What you’ll need: Business name registered with your state, filed DBAs (if applicable), and a capable designer experienced in logo or brand design.
Stage 1: Formative – Basic standards
Even beyond a brand’s launch, early-stage businesses often still focus on the brand as a creative concept — the logo and the company’s look and feel. But even this narrow focus can get messy fast.
Early-stage companies are notorious for throwing things together themselves and iterating numerous times. They pair new taglines with the logo to accommodate a pivot or one-off project, edit the logo for a new format, and test out a new shade of blue. Often, no one’s sure what or where the correct version is or whether there are any rules at all.
Logos have legs, and even for a small, early-stage company, it doesn’t take long for these varied logos to end up in many places, in many forms and applications. The result? Brand confusion when someone searches for your company.
How to mature to the next stage: Put guardrails around your brand to slow the chaos of your visual assets and alleviate brand confusion. Do this by partnering with someone experienced in branding to create brand guidelines that’ll help your brand mature to the next level through consistently applied design.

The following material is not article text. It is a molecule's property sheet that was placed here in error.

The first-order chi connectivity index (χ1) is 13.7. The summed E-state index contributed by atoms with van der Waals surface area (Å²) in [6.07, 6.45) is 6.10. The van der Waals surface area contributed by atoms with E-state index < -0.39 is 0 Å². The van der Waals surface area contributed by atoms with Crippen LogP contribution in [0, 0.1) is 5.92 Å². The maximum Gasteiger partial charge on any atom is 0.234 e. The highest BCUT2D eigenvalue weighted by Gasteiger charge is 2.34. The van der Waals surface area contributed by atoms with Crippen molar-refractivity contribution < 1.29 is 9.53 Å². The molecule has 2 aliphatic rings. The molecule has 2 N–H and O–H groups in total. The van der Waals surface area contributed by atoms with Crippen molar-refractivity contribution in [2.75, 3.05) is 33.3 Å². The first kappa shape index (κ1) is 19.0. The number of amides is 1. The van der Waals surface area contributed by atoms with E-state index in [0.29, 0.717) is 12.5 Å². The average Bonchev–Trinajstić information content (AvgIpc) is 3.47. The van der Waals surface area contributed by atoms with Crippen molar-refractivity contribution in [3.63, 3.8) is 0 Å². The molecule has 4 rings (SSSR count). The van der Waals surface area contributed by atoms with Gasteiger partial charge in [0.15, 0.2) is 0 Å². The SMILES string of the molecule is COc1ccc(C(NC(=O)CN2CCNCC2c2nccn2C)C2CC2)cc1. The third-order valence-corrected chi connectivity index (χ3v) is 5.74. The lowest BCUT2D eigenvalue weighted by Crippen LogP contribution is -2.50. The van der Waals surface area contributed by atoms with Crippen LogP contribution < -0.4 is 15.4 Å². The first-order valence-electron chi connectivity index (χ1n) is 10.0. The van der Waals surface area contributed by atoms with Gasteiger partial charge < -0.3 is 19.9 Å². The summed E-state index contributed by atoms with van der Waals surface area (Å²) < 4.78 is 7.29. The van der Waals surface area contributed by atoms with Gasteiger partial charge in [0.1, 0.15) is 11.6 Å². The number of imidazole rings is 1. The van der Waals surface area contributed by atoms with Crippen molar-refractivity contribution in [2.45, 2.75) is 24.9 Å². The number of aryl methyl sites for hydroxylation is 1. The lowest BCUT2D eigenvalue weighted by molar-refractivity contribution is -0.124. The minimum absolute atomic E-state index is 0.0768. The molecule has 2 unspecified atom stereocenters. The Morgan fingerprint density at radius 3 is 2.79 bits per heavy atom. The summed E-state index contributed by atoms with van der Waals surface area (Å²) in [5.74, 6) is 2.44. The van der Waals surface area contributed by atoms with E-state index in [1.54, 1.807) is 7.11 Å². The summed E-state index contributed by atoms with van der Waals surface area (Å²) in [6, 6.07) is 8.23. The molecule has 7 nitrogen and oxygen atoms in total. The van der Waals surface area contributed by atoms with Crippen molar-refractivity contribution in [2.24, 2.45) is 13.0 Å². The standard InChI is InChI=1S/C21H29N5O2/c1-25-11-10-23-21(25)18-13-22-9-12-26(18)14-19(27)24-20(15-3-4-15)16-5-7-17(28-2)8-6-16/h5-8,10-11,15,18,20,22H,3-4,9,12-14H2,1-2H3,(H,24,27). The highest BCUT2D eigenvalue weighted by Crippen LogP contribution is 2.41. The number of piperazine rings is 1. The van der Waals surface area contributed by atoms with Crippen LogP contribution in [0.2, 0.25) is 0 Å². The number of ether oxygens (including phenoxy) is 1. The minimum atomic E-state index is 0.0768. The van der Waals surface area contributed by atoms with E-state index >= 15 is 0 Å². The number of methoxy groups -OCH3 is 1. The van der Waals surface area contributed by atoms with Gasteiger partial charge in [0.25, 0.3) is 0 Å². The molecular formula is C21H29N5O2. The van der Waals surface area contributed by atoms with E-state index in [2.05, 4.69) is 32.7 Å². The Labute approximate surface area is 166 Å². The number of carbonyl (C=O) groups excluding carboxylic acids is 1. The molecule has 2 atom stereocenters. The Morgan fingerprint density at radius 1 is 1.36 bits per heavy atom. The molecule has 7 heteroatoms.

Document your brand standards in a one to two-page document that compiles your fonts, colors, allowable logo versions (e.g., horizontal, vertical, reverse use), and brand mark (your logo icon). It could also include approved supporting content (e.g., tagline), industry terms, trademarks, and other design elements, like illustrations or patterns.
It’s also important to be thoughtful about SEO and logo file tagging so the correct version of your logo shows up when people search for you. Share this document with anyone who represents your brand through design or creative services (including partners).
What you’ll need: Basic brand standards guide, created in partnership with someone experienced in branding, as well as guidance for digital use and SEO implications
Stage 2: Functional – Best kept secret
As your brand comes into contact with more people, your story is being shared more broadly. All of those people now have some perception of your brand, but it might not be the same perception across the board. Why? Because you haven’t yet clarified and documented your brand’s promise in a way that enables consistent storytelling.
You likely have a good sense of what you want your brand to stand for and the value it can bring to the world. But you may feel like the “best kept secret” because people beyond your clients, partners, and employees might not know you exist or what you solve.
How to mature to the next stage: Start thinking about your brand as much more than a logo and color palette. Your brand represents the experience and value the company delivers through every interaction with every stakeholder. Answer these questions:
- What is the promise your business is making to the world?
- Who matters to you?
- Why should you (your business) matter to them?